What Every Dentist’s Team Is Starving For And How You Can Provide It In Your Practice

communication leadership Jan 21, 2019

Most dentists want a great team of people who are committed and engaged with the work that they do, but few dentists actually achieve this goal. Many dentists are too busy managing their practice and focusing on patient care to actually invest time into cultivating an engaged team, but this seldom works out well in the long run. Even though it’s challenging to find the time to support your team members and increase engagement, it’s worth it when you consider how much more productive your practice will be. You can work towards this goal of increased engagement by focusing on one simple thing: communication rhythms.

Communication rhythms are regularly established sessions where team members are brought together to get on the same page. These meetings are structured, scheduled and consistent so that every member of your team knows exactly what to expect. During meetings, you will discuss patient care and practice care with your team members in a structured forum that is designed to provide clarity and improve communication within your practice.

Team Huddles And Weekly Meetings

I usually recommend that dentists conduct a daily huddle to discuss patient care and a weekly meeting to discuss practice care. A daily huddle can be done in just 15 minutes and should be wrapped up before your practice opens for its first appointment of the day. It’s a way to get everybody on the same page instead of just coming to work and jumping into the first appointment. A really great practice that cares about their patients and communicating clearly gives their team members sufficient time to prepare before the first patient comes in. They know what’s going to be happening and they have time to get ready for the day.

A weekly meeting is a more in-depth run-down of everything that’s going on at the practice and many include information and data intended to inform your team. You can ask representatives from different departments to conduct their own presentation, but the meeting should follow a consistent pattern every time. These weekly meetings are usually about two hours long and have an organized structure where you talk about numbers and priorities and review systems. For successful team meeting rhythms, you have to establish a standard meeting structure, prioritize clear and consistent communication and reinforce boundaries and values with your team.

Structuring Your Meetings

So, why is structure so important in meetings and huddles? It’s way too easy for these team meetings to become gripe sessions where your team members complain about issues or concerns without doing any problem-solving or productive communication. It’s essential that you establish boundaries for your meetings and go over them on a regular basis so that your team members know how to navigate meetings respectfully and productively.

In addition to the regular rhythm of your meetings, it’s important to focus on clarity when you’re meeting with your team. It’s important to be kind to your team members, but you should never tip-toe around boundaries, concerns or requirements for fear of making your team uncomfortable. It is always better to be clear than it is to be nice. Even though it might be difficult to lay down expectations in the moment, your team members have to know what’s expected of them in order to succeed.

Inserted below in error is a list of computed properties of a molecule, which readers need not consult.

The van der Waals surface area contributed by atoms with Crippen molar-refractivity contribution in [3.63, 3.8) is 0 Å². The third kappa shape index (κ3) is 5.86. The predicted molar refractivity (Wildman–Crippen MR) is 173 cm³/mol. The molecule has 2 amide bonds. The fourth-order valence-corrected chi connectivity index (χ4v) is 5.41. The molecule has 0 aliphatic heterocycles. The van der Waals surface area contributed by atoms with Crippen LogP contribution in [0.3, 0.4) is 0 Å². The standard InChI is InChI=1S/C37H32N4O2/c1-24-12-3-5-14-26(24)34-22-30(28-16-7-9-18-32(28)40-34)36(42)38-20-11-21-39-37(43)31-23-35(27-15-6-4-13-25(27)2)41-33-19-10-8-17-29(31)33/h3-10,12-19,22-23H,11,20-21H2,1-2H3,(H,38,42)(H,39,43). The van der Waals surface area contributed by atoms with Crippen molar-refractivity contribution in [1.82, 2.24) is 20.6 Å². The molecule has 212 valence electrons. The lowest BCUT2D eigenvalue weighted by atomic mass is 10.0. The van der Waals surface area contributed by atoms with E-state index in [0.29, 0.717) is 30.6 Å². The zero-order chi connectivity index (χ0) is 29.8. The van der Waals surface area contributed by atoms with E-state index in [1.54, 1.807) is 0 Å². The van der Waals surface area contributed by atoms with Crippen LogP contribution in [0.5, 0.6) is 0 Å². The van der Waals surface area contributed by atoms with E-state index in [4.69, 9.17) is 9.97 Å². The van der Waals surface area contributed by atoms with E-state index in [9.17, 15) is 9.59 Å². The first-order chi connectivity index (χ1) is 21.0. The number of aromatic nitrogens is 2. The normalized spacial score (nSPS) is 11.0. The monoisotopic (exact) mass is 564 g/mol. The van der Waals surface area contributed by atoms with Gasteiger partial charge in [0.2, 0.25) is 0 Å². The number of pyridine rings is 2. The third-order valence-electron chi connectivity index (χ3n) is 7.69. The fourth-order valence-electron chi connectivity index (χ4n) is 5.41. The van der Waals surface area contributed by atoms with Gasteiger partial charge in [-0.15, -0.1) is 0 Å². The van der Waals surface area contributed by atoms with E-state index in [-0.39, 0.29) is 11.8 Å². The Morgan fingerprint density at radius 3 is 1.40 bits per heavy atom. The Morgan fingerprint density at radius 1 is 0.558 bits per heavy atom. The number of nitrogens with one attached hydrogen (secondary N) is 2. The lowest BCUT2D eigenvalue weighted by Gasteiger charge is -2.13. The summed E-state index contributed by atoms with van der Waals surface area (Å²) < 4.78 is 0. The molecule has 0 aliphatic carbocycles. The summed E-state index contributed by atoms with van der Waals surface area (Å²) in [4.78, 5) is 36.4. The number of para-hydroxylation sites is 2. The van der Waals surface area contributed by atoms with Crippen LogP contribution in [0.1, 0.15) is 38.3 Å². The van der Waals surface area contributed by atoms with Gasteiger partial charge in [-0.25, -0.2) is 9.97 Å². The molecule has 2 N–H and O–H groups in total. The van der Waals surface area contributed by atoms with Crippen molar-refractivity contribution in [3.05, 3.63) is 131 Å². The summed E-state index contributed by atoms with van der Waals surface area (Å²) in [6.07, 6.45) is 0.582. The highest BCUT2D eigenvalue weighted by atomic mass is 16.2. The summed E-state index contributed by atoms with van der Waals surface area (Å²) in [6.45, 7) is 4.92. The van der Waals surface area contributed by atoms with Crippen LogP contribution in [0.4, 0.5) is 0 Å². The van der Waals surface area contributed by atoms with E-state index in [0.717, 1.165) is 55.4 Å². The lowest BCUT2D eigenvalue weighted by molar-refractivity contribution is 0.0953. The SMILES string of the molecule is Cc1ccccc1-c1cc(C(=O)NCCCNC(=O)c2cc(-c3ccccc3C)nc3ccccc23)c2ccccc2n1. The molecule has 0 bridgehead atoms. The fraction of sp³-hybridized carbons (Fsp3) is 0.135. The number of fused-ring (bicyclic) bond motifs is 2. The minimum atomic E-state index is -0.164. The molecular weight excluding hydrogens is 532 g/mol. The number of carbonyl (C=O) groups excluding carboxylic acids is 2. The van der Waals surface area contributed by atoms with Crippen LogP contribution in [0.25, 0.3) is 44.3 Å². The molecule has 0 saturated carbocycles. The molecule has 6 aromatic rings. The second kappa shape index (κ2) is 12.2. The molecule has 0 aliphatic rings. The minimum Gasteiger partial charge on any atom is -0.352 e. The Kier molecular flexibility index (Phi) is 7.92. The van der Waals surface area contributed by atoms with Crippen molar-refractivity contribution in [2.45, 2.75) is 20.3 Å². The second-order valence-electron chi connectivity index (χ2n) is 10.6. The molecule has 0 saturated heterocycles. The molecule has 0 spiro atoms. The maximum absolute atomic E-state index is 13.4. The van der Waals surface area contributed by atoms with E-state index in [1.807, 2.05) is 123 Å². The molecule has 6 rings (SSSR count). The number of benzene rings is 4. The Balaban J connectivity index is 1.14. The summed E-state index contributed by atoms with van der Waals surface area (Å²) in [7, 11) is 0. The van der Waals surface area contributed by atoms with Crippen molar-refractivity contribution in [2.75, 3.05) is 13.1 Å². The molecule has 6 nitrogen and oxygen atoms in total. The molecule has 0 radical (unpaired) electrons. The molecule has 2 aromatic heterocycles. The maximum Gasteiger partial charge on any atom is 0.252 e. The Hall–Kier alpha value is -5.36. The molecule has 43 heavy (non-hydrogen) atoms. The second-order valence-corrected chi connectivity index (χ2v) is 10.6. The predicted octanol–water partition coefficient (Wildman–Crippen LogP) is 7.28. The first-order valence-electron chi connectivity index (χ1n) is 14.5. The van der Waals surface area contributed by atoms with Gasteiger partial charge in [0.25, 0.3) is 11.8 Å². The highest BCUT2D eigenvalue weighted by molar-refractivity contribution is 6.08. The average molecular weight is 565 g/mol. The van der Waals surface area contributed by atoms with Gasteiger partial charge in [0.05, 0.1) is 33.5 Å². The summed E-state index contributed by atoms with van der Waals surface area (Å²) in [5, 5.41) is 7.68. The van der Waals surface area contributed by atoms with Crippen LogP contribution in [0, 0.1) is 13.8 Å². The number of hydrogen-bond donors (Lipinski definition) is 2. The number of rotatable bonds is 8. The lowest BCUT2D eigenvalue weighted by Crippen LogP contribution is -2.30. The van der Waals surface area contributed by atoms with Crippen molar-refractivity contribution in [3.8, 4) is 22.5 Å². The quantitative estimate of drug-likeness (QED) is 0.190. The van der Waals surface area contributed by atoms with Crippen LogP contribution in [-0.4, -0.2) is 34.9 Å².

Clear Communication And Intentional Leadership

Verbal communication is important, but you should also prioritize written communication within your practice. The most fatal assumption with communication is to assume that it’s occured. It doesn’t matter that you said something, what matters is that your team members heard you and retained that information. Oftentimes, people have a hard time retaining information that they received verbally, so you should plan on reiterating the information you go over during your meetings in a written format. This will increase the information’s impact on your team and boost retention.

In addition to considering the content of your meetings and the quality of your communication, it’s important to think about the scheduling of your meetings. When you establish team meetings,  they should be done in the midweek or first part of the day to maximize the efficiency and team engagement. When you do a meeting at lunch time or at the end of the day, people’s energy is low and the meetings often don’t start on time or end on time. When you consistently schedule meetings during busy times of the day or skip meetings due to scheduling constraints, that screams to the people around you that these meetings are not important.

As a leader, your job during meetings and huddles is to facilitate communication and establish boundaries. Your team members should always know exactly what the expectations are so that they can succeed in their roles at your practice. I like to have some type of a checklist for every meeting, no matter what it is we are we going to be talking about. If you don’t lay out your plan for the meeting and your expectations, these meetings naturally become gripe sessions which are exhausting for everybody. Instead, you should address problems that your practice is working on, but focus on the changes that are occurring to make things better.

During your team huddles and weekly meetings, there can’t be any disruptions, there has to be a structure and you have to find a way to celebrate positively. Communicating clearly with your team members is all about constantly reinforcing principles and values and celebrating your team in positive ways. Maintaining this balance and establishing a meeting rhythm is challenging, but it’s worth it for a more coordinated and engaged team.

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